Edward Snowden – Defending privacy

It has been almost two years since Edward Snowden revealed the extent of intelligence agencies privacy violations. The young American whistleblower caused a worldwide debate on surveillance, but paid the price – he can no longer travel or return to his home country. What drove Snowden to become a fugitive and what does his life look like today? Edward Snowden in ten quotes.

Snowden says he tries to stay away from the spotlight and has turned down publishers who asked him to write a book. However, he has given several interviews in which he explained his motives. A selection of quotes:

On his motives

1. ‘I can't in good conscience allow the US government to destroy privacy, Internet freedom and basic liberties for people around the world with this massive surveillance machine they're secretly building.’

2. ‘I realised that I was part of something that was doing far more harm than good.’

On privacy and surveillance

3. ‘Privacy matters. Privacy is what allows us to determine who we are and who we want to be.’

4. ‘The problem with mass surveillance is that you're burying people under too much data.’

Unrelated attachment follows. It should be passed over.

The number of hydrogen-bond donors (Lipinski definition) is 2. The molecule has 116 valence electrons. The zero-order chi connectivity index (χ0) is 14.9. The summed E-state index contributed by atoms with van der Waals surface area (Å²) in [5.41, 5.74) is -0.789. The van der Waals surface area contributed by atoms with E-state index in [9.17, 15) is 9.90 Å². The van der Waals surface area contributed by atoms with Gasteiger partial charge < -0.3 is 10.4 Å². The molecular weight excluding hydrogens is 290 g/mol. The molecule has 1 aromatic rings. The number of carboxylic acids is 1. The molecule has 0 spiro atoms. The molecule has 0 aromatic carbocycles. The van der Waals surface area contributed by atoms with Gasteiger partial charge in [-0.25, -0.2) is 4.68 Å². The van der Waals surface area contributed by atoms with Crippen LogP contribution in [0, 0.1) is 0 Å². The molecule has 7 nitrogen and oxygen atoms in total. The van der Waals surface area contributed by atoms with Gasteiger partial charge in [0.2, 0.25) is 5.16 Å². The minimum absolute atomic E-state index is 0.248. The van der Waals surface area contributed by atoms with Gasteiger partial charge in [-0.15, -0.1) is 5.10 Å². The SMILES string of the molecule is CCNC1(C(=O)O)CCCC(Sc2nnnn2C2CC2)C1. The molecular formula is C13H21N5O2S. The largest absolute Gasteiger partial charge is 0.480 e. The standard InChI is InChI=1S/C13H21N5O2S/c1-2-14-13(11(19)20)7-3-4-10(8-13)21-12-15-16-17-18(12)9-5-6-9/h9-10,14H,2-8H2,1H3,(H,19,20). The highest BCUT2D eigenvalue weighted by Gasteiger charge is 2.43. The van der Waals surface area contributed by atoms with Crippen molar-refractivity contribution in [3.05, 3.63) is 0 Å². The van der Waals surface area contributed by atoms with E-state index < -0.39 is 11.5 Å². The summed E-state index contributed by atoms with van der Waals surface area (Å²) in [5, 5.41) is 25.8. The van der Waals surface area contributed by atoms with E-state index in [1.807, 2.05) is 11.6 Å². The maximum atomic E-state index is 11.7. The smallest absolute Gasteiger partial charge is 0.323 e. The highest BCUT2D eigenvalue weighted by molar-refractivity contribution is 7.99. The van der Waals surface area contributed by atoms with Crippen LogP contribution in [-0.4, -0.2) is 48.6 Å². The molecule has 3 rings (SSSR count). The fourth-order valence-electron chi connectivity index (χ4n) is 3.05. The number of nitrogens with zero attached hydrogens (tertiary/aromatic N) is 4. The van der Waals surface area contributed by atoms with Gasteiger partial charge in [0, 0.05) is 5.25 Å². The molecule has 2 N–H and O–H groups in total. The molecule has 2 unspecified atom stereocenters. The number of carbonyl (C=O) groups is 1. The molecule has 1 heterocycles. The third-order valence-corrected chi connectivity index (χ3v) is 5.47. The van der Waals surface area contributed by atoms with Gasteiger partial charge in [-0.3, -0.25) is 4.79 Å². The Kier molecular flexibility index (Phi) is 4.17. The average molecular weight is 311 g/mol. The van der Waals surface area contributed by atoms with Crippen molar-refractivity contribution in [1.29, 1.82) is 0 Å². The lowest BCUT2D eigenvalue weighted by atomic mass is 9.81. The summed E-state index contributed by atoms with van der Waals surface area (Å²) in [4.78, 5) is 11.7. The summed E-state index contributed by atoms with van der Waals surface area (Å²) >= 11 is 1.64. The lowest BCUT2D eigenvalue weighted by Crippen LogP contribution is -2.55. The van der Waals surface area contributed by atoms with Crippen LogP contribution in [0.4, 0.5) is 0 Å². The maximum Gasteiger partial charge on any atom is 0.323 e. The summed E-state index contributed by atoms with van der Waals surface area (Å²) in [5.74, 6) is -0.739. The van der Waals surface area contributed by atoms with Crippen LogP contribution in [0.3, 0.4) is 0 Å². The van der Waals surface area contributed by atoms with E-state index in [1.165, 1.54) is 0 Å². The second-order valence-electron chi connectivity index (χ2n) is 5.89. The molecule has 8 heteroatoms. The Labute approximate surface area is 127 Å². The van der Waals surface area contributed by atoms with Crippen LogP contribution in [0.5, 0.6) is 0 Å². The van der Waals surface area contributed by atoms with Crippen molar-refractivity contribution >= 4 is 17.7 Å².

5. ‘It’s been vindicating to see the reaction from lawmakers, judges, public bodies around the world, civil liberties activists who have said it’s true that we have a right to at least know the broad outlines of what our government’s doing in our name and what it’s doing against us.’

On being part of the story

6.  ‘I don't see myself as a hero, because what I'm doing is self-interested: I don't want to live in a world where there's no privacy and therefore no room for intellectual exploration and creativity.’

7. ‘I know the media likes to personalise political debates, and I know the government will demonise me.’

8. ‘There are much more important issues in the world than me and what’s going on in my life and we should be focusing on those.’

On living in Russia

9. ‘Russia’s a modern country and it’s been good to me so, yeah, I have a pretty normal life. … I don’t live in absolute secrecy.’

10. ‘I’ve been totally open about the fact that I disapprove of the majority of the recent laws in Russia on internet censorship and surveillance.’

 By Peter Teffer